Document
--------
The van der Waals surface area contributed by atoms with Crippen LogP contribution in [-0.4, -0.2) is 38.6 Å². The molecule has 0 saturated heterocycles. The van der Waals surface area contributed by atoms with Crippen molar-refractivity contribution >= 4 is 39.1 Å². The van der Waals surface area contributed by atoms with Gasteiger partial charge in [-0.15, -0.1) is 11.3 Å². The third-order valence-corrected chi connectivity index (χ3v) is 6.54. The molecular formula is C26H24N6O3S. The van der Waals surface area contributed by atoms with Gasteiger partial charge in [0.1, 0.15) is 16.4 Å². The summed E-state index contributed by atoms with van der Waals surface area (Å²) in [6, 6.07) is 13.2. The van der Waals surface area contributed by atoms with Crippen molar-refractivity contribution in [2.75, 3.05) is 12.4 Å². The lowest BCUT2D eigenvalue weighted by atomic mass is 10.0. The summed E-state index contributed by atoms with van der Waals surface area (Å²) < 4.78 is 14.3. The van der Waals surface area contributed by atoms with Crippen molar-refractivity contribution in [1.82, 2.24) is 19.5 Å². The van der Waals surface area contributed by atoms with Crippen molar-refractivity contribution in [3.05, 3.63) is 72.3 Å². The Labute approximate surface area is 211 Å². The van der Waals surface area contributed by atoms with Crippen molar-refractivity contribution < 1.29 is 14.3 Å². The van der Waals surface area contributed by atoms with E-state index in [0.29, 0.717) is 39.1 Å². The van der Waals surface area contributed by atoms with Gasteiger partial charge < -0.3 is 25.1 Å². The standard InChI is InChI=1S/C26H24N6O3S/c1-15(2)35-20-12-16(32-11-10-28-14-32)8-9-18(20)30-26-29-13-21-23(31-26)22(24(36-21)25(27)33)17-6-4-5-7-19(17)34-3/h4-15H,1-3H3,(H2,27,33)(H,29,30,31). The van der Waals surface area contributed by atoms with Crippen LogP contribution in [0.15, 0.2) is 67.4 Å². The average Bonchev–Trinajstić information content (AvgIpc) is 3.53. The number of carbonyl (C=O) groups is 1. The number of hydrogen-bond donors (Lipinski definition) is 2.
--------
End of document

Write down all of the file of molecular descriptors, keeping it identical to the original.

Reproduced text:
The van der Waals surface area contributed by atoms with Crippen LogP contribution in [-0.4, -0.2) is 38.6 Å². The molecule has 0 saturated heterocycles. The van der Waals surface area contributed by atoms with Crippen molar-refractivity contribution >= 4 is 39.1 Å². The van der Waals surface area contributed by atoms with Gasteiger partial charge in [-0.15, -0.1) is 11.3 Å². The third-order valence-corrected chi connectivity index (χ3v) is 6.54. The molecular formula is C26H24N6O3S. The van der Waals surface area contributed by atoms with Gasteiger partial charge in [0.1, 0.15) is 16.4 Å². The summed E-state index contributed by atoms with van der Waals surface area (Å²) in [6, 6.07) is 13.2. The van der Waals surface area contributed by atoms with Crippen molar-refractivity contribution in [2.75, 3.05) is 12.4 Å². The lowest BCUT2D eigenvalue weighted by atomic mass is 10.0. The summed E-state index contributed by atoms with van der Waals surface area (Å²) < 4.78 is 14.3. The van der Waals surface area contributed by atoms with Crippen molar-refractivity contribution in [1.82, 2.24) is 19.5 Å². The van der Waals surface area contributed by atoms with Crippen molar-refractivity contribution in [3.05, 3.63) is 72.3 Å². The Labute approximate surface area is 211 Å². The van der Waals surface area contributed by atoms with Crippen molar-refractivity contribution < 1.29 is 14.3 Å². The van der Waals surface area contributed by atoms with E-state index in [0.29, 0.717) is 39.1 Å². The van der Waals surface area contributed by atoms with Gasteiger partial charge < -0.3 is 25.1 Å². The standard InChI is InChI=1S/C26H24N6O3S/c1-15(2)35-20-12-16(32-11-10-28-14-32)8-9-18(20)30-26-29-13-21-23(31-26)22(24(36-21)25(27)33)17-6-4-5-7-19(17)34-3/h4-15H,1-3H3,(H2,27,33)(H,29,30,31). The van der Waals surface area contributed by atoms with Crippen LogP contribution in [0.15, 0.2) is 67.4 Å². The average Bonchev–Trinajstić information content (AvgIpc) is 3.53. The number of carbonyl (C=O) groups is 1. The number of hydrogen-bond donors (Lipinski definition) is 2.